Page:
Across the country, students are learning new podcasting, blogging and broadcasting skills — and the laws that may or may not fully protect their right to publish what they want — in training workshops designed by the inaugural class of SPLC Active Voice fellows.
At SXSWEdu in Austin, UT-Austin fellow Nashwa Bawab previewed some of the 16 podcast segments created by students in her training workshop at Ann Richards School for Young Women Leaders.
Students recorded mini-profiles of band members, favorite coaches — and of a student who said her inspiration comes from her parents’ sacrifice in emigrating from Latin America and leaving their lives behind: “I want to have an impact on people. I want people to know they’re not alone. I want people to know I’m there for them. And I also want to do something with charity.”
Howard University’s Darlene Aderoju used a session at the Newseum in Washington, D.C., to debut an interactive cellphone quiz that puts students through common schoolday scenarios where their rights to free speech, due process and other fundamental freedoms might be tested.
In the game, students answer multiple-choice questions to master the D.C. Student Bill of Rights. It’s one of the nation’s most comprehensive student-rights codes, protecting not just freedom of expression but a wide range of rights — but it’s not widely publicized to students. (Every student left with a take-home copy of the code, to help spread the word that student rights really do exist.)
At the Associated Collegiate Press spring convention in San Francisco, a roomful of college journalists from around the country heard from UC-Berkeley’s Sindhu Ravuri about the barriers — both self-imposed and institutionally imposed — that intimidate young women from pursuing careers in the tech field. She said the project didn’t just open the eyes of the teens she mentored in her community — it changed her outlook as well.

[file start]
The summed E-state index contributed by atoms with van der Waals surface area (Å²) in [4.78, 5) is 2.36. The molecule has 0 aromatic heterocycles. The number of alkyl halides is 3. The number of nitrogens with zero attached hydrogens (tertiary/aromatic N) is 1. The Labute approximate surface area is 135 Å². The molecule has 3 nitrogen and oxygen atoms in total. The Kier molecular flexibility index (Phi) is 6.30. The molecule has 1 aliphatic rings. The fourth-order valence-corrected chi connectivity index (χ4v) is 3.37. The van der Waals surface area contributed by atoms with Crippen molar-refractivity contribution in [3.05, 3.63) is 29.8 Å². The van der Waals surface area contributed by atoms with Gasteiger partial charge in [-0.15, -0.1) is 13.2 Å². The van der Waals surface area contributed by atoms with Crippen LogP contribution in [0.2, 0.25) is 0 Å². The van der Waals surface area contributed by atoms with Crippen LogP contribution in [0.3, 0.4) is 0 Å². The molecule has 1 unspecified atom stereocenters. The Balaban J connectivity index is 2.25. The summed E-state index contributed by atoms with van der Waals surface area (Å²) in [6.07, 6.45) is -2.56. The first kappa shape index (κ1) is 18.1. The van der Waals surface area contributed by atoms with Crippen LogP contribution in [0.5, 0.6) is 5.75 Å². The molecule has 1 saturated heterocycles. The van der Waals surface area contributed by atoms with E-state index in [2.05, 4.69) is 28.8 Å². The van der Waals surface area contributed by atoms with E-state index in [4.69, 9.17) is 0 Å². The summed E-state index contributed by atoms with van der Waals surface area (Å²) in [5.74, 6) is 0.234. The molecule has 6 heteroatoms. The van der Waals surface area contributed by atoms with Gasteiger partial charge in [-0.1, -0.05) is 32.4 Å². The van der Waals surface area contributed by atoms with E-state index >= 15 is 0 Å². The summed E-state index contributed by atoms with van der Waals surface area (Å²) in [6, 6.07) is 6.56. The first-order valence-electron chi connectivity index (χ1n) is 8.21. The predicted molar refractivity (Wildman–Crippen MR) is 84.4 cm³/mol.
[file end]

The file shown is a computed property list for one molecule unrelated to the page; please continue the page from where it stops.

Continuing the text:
“I lost all shame, to put it basically. I became extremely fierce. When you are looking into the eyes of high school girls every day and telling them they need to be leaders, you will soon embody that. You internalize that.”
Ravuri is building a website to host her interviews with inspirational women in law, technology and journalism, including White House technology guru and media lawyer Cori Zarek and Washington Post medical reporter Carolyn Johnson.
These and other student-designed projects incubated over the past year as part of the Active Voice program will be on display April 20 at Florida International University’s annual conference, “Women in Communication: Breaking the Barriers,” organized by the Kopenhaver Center for the Advancement of Women in Communications. The conference is free to attend and anyone with an interest in advancing the status of women in media fields is invited to participate.